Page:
5. “It is hard to see how 200 strips fit in the drum if you look at the pictures. You have to look at the drawing from the IBM manual that makes it clear. The drum is really made up of 10 cells. Each cell has two subcells of 10 strips. The physical arrangement is like an old carousel slide projector. The strips are like very thin slices of pie and the machine sucks one particular strip into a fixed read write head.”

    Going by the drawing, it’s actually 2000 strips.

    10 cells per drive, *20* subcells per cell (not 2), and 10 strips per subcell.

  6. Slightly before my time, but the senior guys referred to it as the noodle plucker. Name officially frowned upon by the suits
    in the Cave of the Winds. Machine was reliable as long as it was frequently used. In standby for too long and the chance
    of the strip picker crashing and causing damage went up.

    And an SE (software engineer) might not know which end of a screwdriver was the handle. The CE (customer engineer)
    was the one with the hardware knowledge and magic hands.

    I worked on the 3850. Tape was helically wrapped around a mandrel and the data track was scanned by a spinning head.
    Data track was written diagonally across the tape.

      1. Quadrature scanning for videotape was commercialized by Ampex in 1956. Helical scanning, as eventually used in VCRs, was also developed in the 1950s in Japan and Germany, and introduced commercially by Toshiba in 1959.

        Early machines were all reel-to-reel and aimed at professional users, such as television networks. It’s not surprising that IBM had adapted the technology to high capacity data applications by 1970.

    1. We had a joke back when I worked with IBM:

      An SE, a CE, and a sales guy are going to a conference in a car. Suddenly they get a flat tire. They all get out to study the problem.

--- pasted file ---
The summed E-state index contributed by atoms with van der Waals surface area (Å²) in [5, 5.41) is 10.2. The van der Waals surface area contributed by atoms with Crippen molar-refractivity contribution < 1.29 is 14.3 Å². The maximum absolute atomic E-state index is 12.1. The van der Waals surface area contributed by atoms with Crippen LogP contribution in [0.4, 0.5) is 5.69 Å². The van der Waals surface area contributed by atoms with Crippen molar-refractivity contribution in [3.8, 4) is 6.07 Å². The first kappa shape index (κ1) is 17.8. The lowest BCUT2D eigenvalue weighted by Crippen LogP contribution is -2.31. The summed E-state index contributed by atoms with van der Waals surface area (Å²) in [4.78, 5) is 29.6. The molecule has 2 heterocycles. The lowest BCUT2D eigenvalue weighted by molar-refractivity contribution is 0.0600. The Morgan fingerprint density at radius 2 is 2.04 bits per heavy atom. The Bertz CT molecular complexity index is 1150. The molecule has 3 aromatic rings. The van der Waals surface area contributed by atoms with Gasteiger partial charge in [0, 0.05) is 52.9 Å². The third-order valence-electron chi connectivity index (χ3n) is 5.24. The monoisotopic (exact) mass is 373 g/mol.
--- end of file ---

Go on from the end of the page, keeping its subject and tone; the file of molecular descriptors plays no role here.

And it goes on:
The SE says “Maybe if we wait, the tire will go back to normal.”

      The CE says, “You idiot, we have to switch all the tires around until it starts working again.

      The salesman says, “You are both idiots. We have to buy a new car.”

    2. About 40 years ago, I got a job as a junior systems programmer at a university. One of the sys admins told me the tale of working for a bank that was moving their data off one of these devices that was beginning to fail. It took them all night to copy the data. When a strip was loaded, if the machine couldn’t read it or detected a fault, it would remove the strip, returning it to its slot, and then try again. The device would go through a set number of tries before giving up and moving on to the next strip. So most of his time that night was watching this machine going through its kabuki dance with no way to speed up the process or intervene.

  7. At my first ‘real’ job in the early ’80s one of the older programmers & my mentor told me he used this device when he was working at NASA in the late ’60s I believe. Having seen the HP calculator’s programmable strips this seemed like a plausible device to me. But going several decades without ever hearing of the data cell drive again, I decided he must have been pulling my leg.

    Perhaps 10 years ago I wrote a paper on historical data storage devices and stumbled across the data cell drive and chuckled. He had been telling the truth. R.I.P. George Pierce. You were a great mentor.